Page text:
Tips for a Malware-Free Android Smartphone PDF Print E-mail

Since malware is increasingly rising for the Android platform day by day, you must pay firm attention to what is going on your phone or tablet. Smartphones are basically computers - and all PCs are at risk to viruses, phishing, including various attacks from malicious software.

Here are quick ways to keep your Android phone free of malware

Find out the app's publisher: What other apps does the publisher offer? Does the publisher run its own website? What are the kinds of apps on offer, do they look fishy? If so, you may probably consider staying away. Go through online reviews, but take note that Android Market reviews should not be fully trusted. Browse through to see what highly regarded websites like AppBrain, PCWorld, or AppLib are saying about such like app before you click on the download button.

Always authenticate app permissions: Before you download or update an app, you should see a list of consents for it. For example, an alarm clock app perhaps shouldn't need to look on your contacts. The general law of thumb: If an app is requesting for too much what it requires to do, then it's advisable to skip it.

Stay away from directly installing Android Package files (APKs): for example when Angry Birds came to Android initially, you could download it only by using a third-party app store and "sideloading" it, having the app installed by using an APK file. Even though Angry Birds wasn't malware, as a general rule it's not recommended downloading and installing APK files from third-party sites or app stores. Usually you won't notice what the file contains until you've finally installed the file - and by then it will be too late.

Have a malware and antivirus scanner installed on your phone:a number of different big-name security companies by now offer mobile-security solutions, which several of them are free. Antivirus apps for example the "Lookout Mobile Security" can scan your smartphone and be certain that no malware is installed. In addition, most of the utilities have features that allow you to trace your phone - and conceivably even remotely lock it and clean your personal data, if you'll end up losing the handset.

Watch out for scams:whether you agree, your Android phone is prone to malicious sites, phishing scams, which are driven by downloads, similar to PCs. Malicious sites regularly try to cheat people into entering sensitive personal information; even more frustrating, still, is some sites' ability to go ahead and automatically download malware right to your phone. Since most phones are small, hence the smaller screen; and users more likely to click a wary link on a phone than when browsing using a PC.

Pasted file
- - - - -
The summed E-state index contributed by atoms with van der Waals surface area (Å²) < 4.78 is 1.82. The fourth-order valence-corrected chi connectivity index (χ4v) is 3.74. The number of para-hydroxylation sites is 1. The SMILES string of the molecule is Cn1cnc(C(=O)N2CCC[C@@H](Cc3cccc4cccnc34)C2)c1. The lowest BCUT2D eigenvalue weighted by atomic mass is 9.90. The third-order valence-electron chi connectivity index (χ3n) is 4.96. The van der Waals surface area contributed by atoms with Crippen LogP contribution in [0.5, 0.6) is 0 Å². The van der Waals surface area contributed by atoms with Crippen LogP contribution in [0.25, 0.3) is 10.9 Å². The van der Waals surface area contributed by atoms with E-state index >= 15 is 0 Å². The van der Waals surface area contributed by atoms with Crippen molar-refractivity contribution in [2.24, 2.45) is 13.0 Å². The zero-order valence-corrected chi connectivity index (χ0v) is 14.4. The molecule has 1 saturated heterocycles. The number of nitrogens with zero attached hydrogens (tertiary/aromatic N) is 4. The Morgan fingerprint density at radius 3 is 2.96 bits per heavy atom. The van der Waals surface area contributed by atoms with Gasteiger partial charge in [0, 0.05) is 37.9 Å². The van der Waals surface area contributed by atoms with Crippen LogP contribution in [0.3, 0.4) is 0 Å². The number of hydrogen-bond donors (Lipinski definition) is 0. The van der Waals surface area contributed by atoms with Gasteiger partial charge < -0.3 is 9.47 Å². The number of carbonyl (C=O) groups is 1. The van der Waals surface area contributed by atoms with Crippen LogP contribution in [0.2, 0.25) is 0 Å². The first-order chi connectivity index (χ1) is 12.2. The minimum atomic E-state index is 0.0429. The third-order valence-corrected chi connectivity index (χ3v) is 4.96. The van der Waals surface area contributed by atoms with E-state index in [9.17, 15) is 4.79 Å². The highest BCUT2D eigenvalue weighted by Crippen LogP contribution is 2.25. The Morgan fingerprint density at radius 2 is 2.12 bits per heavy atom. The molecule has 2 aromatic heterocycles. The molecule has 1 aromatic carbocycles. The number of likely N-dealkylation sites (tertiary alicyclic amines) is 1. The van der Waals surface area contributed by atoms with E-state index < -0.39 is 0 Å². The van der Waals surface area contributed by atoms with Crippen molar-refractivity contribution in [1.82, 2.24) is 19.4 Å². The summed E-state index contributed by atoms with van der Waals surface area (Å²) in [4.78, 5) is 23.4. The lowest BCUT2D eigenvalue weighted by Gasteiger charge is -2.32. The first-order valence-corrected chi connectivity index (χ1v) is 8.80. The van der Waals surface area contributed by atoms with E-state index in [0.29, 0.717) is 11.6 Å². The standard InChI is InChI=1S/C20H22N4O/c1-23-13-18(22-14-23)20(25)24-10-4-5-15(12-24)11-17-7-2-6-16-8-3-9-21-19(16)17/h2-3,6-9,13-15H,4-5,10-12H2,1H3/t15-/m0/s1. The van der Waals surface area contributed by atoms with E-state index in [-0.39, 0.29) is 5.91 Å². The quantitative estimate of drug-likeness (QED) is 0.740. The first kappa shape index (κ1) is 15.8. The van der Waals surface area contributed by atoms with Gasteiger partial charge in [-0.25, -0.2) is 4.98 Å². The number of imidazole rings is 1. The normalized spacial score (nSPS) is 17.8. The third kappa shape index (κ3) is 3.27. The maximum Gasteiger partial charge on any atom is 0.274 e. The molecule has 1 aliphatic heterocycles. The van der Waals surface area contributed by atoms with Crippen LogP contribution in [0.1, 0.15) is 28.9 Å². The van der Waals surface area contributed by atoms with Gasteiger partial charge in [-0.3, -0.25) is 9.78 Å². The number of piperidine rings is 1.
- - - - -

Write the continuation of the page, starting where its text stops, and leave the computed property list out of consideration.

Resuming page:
By now, you are probably used to protecting your computer from a wide variety of threats, but what about your phone? Most people rely on their mobile phones to communicate, socialize, work, store pictures and contacts. Mobile phones are also a portal for doing a range of online tasks like banking and shopping. However, most people don't protect their mobiles from the threat of malware.

This lack of action could be a mistake. Mobile threats - both offline and online - are prevalent and growing. With these threats growing it is important to consider a mobile security application for your mobile device.

Consider that people are 15 times more likely to lose their mobile phones than their laptops. In the U.S. alone, it's been estimated that 113 phones are lost every second, and 12,000 smartphones are found in airports each week. Additionally, losing your phone doesn't just mean losing the personal and confidential information stored on it, but also your ability to communicate.

What's more, losing your mobile phone could lead to identity theft if you have personally identifiable information stored on it, such as your date of birth or driver's license number, or if you have your phone's browser set to automatically log you in to banking and shopping sites.

Given that researchers found that almost a quarter of consumers store their computer or banking passwords on their mobile devices, and around 11% store personally identifiable information, and even credit card numbers, these risks are very real.

Beyond the risk of loss, mobile users should also be concerned with the growing amount of malware aimed at mobile devices, which is increasing exponentially. Mobile malware threats can be very similar to those directed at your computer. You could accidentally install a dangerous application that includes malicious code or spyware, or you could connect to an unsecure wireless network, allowing a cybercriminal to potentially access your information. You could also fall victim to a phishing attack that tricks you into handing over your personal information or financial details.

Given these risks, it's important to take steps to protect yourself. Antivirus software aimed specifically for mobiles is now available from leading digital security experts. These mobile security packages can backup and restore the information that's stored on your mobile as well as wipe all data if the phone is lost or stolen. This software will also block dangerous websites and prohibit you from clicking on harmful links.

 
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